A limit down price is the maximum sell-off permitted under NYSE rules in a market on a single day of trading. Once this level has been reached, the market is then suspended to prevent significant volatility and potential panic selling. A limit down price is typically determined as a percentage decline in a given market, rather than a nominal decline in price.
There are three circuit breaker levels, when declines in the S&P breach 7% and 13%, trading will pause for 15 minutes. A 20% decline would shut trading for the rest of the day under current NYSE trading rules.
Not the first time
This is not the first time that the markets have experienced limit down. US equity futures trading were limit down after President Trump’s surprise 2016 election. Whilst there was significant volatility on days following the results, this actually calmed relatively quickly and saw the US stock markets rally across the following 4 year to reach an all-time high in February.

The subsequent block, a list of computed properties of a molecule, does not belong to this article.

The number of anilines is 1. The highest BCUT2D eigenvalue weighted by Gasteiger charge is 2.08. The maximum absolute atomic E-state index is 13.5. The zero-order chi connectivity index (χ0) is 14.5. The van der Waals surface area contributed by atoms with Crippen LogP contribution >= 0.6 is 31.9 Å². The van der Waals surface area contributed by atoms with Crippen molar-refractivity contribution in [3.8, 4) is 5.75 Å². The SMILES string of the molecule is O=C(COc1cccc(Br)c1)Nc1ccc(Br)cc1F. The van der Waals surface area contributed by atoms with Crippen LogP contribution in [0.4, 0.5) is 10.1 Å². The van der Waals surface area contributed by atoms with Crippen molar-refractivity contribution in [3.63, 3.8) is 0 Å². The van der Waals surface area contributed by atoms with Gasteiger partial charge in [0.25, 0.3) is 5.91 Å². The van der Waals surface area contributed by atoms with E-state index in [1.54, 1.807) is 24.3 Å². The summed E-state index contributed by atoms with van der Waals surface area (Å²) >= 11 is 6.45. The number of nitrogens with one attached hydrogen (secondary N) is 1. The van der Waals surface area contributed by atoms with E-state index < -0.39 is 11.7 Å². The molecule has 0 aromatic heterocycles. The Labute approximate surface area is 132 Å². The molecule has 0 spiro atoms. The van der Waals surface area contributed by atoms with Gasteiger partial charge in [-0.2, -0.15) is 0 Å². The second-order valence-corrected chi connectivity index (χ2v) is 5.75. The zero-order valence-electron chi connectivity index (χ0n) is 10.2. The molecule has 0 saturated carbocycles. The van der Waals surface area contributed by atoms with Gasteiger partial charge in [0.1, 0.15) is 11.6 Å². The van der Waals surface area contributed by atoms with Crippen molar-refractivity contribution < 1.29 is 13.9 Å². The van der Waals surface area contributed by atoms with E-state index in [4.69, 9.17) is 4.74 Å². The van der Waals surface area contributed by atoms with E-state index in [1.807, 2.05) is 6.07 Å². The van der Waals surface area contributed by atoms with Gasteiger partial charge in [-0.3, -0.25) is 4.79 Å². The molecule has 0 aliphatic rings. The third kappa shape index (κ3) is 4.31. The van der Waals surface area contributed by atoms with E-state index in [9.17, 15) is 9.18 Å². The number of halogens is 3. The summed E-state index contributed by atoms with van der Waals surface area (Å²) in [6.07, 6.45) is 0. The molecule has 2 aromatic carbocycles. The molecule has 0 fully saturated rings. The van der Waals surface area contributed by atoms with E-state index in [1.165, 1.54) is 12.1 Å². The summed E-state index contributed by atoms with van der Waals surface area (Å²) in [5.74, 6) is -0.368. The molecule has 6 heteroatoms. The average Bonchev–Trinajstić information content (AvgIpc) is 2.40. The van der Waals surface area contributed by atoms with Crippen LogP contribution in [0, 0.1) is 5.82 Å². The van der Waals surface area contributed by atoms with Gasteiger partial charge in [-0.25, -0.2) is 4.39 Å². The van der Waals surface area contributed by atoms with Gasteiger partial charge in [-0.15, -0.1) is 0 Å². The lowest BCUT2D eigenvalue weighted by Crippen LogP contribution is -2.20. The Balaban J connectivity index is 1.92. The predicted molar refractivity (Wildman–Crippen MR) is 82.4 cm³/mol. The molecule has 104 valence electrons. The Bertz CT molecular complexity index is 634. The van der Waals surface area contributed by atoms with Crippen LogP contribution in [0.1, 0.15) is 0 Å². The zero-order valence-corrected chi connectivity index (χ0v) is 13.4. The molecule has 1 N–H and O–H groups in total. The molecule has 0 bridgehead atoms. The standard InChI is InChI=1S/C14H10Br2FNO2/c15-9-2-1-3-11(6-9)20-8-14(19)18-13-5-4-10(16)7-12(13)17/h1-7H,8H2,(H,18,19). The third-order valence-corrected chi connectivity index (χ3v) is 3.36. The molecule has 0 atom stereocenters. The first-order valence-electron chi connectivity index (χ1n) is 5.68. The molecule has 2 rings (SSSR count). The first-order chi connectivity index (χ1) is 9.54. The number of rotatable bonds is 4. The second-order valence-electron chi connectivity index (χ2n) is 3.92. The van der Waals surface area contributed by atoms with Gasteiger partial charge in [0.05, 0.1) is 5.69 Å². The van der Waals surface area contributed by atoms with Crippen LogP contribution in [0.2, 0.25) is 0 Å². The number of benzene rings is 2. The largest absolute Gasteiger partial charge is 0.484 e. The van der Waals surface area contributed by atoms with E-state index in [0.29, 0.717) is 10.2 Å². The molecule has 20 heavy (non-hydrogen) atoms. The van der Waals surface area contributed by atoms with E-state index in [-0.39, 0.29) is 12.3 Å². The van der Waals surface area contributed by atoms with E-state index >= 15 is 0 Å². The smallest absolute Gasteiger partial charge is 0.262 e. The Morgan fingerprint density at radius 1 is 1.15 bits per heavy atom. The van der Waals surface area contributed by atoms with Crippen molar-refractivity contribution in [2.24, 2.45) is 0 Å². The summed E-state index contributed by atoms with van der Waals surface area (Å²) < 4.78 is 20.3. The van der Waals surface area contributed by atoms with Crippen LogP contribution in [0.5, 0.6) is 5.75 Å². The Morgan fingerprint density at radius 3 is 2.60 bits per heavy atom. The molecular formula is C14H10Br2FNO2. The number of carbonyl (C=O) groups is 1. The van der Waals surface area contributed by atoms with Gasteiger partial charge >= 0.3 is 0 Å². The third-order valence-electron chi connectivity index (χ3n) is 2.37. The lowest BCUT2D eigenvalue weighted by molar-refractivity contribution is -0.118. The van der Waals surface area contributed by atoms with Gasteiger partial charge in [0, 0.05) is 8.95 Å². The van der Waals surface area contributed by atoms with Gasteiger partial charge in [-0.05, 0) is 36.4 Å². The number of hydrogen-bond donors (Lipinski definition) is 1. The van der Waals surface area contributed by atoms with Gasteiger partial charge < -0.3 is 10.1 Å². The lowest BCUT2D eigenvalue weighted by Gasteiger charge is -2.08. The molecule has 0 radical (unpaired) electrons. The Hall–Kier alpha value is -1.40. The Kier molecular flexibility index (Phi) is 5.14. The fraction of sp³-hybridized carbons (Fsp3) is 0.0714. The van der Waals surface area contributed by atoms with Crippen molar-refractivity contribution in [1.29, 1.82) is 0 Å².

On the other hand, limit down was also experienced in the 2008 financial crash. The markets plunged as traders feared the banking crisis would lead to a global recession, which it did.
The one two punch of an oil price war, coronavirus outbreak escalation, combined with dismal data from China has investors fearing a global recession. It is impossible to tell right now how this will pan out. Limit down does not in itself mean that a recession will pursue. However, the bond market is pointing to some dark days ahead.
Circuit breaker level chart S&P